Cognitive function and risks of cardiovascular disease and hypoglycaemia in patients with type 2 diabetes: The action in diabetes and vascular disease: Preterax and diamicron modified release controlled evaluation (ADVANCE) trial

B. E. De Galan, S. Zoungas, J. Chalmers, C. Anderson, C. Dufouil, A. Pillai, M. Cooper, D. E. Grobbee, M. Hackett, P. Hamet, S. R. Heller, L. Lisheng, S. MacMahon, G. Mancia, B. Neal, C. Y. Pan, A. Patel, N. Poulter, F. Travert, M. Woodward

Research output: Contribution to journalArticle

Abstract

Aims/hypothesis: The relationship between cognitive function, cardiovascular disease and premature death is not well established in patients with type 2 diabetes. We assessed the effects of cognitive function in 11,140 patients with type 2 diabetes who participated in the Action in Diabetes and Vascular Disease: Preterax and Diamicron Modified Release Controlled Evaluation (ADVANCE) trial. Furthermore, we tested whether level of cognitive function altered the beneficial effects of the BP-lowering and glycaemic-control regimens in the trial. Methods: Cognitive function was assessed using the Mini Mental State Examination at baseline, and defined by scores 28-30 ('normal', n=8,689), 24-27 ('mild dysfunction', n=2,231) and <24 ('severe dysfunction', n=212). Risks of major cardiovascular events, death and hypoglycaemia and interactions with treatment were assessed using Cox proportional hazards analysis. Results: Relative to normal function, both mild and severe cognitive dysfunction significantly increased the multiple-adjusted risks of major cardiovascular events (HR 1.27, 95% CI 1.11-1.46 and 1.42, 95% CI 1.01-1.99; both p<0.05), cardiovascular death (1.41, 95% CI 1.16-1.71 and 1.56, 95% CI 0.99-2.46; both p≤0.05) and all-cause death (1.33, 95% CI 1.16-1.54 and 1.50, 95% CI 1.06-2.12; both p<0.03). Severe, but not mild, cognitive dysfunction increased the risk of severe hypoglycaemia (HR 2.10, 95% CI 1.14-3.87; p=0.018). There was no evidence of heterogeneity of treatment effects on cardiovascular outcomes in subgroups defined by cognitive function at baseline. Conclusions/interpretation: Cognitive dysfunction is an independent predictor of clinical outcomes in patients with type 2 diabetes, but does not modify the effects of BP lowering or glucose control on the risks of major cardiovascular events. Trial registration:: ClinicalTrials.gov NCT00145925 Funding:: Supported by grants from Servier and from the National Health and Medical Research Council of Australia.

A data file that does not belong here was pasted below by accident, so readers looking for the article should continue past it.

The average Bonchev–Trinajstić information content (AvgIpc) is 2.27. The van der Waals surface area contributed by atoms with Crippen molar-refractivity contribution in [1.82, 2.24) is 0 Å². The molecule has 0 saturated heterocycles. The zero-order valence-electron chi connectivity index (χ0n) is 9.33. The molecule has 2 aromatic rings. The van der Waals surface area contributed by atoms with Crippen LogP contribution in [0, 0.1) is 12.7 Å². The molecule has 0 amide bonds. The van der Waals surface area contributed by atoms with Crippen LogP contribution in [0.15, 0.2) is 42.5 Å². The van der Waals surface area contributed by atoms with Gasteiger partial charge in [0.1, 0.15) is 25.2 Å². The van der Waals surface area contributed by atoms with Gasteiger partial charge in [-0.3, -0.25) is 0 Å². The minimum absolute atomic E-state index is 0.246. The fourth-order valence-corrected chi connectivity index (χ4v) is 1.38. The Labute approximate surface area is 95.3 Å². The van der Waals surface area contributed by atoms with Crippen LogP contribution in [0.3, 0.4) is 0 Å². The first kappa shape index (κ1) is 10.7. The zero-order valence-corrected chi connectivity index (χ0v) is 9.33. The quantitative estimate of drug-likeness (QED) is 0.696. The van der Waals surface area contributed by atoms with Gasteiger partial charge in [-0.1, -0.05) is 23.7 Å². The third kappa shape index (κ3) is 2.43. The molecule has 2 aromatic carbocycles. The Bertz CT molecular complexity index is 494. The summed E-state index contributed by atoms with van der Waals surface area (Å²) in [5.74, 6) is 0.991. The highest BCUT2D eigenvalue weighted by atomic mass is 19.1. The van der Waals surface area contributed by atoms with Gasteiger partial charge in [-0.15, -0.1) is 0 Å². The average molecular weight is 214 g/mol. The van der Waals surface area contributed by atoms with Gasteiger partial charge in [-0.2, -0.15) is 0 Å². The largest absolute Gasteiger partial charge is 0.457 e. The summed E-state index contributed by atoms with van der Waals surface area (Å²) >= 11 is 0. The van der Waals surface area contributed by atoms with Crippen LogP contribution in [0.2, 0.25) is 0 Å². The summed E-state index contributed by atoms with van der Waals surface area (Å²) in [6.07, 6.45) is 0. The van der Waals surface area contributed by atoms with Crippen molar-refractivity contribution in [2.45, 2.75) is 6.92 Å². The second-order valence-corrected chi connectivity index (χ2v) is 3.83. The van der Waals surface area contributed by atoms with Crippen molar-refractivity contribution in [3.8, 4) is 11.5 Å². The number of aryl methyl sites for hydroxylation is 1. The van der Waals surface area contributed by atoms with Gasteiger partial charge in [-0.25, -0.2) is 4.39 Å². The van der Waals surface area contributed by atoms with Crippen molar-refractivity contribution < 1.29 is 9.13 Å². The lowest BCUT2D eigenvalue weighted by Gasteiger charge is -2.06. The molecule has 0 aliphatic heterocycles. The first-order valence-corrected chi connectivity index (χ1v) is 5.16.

Original languageEnglish (US)
Pages (from-to)2328-2336
Number of pages9
JournalDiabetologia
Volume52
Issue number11
DOIs
StatePublished - Nov 2009

Keywords

  • Blood pressure control
  • Cardiovascular disease risk
  • Cognitive function
  • Glucose control
  • Hypoglycaemia
  • MMSE
  • Mortality
  • Type 2 diabetes

ASJC Scopus subject areas

  • Internal Medicine
  • Endocrinology, Diabetes and Metabolism

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    De Galan, B. E., Zoungas, S., Chalmers, J., Anderson, C., Dufouil, C., Pillai, A., Cooper, M., Grobbee, D. E., Hackett, M., Hamet, P., Heller, S. R., Lisheng, L., MacMahon, S., Mancia, G., Neal, B., Pan, C. Y., Patel, A., Poulter, N., Travert, F., & Woodward, M. (2009). Cognitive function and risks of cardiovascular disease and hypoglycaemia in patients with type 2 diabetes: The action in diabetes and vascular disease: Preterax and diamicron modified release controlled evaluation (ADVANCE) trial. Diabetologia, 52(11), 2328-2336. https://doi.org/10.1007/s00125-009-1484-7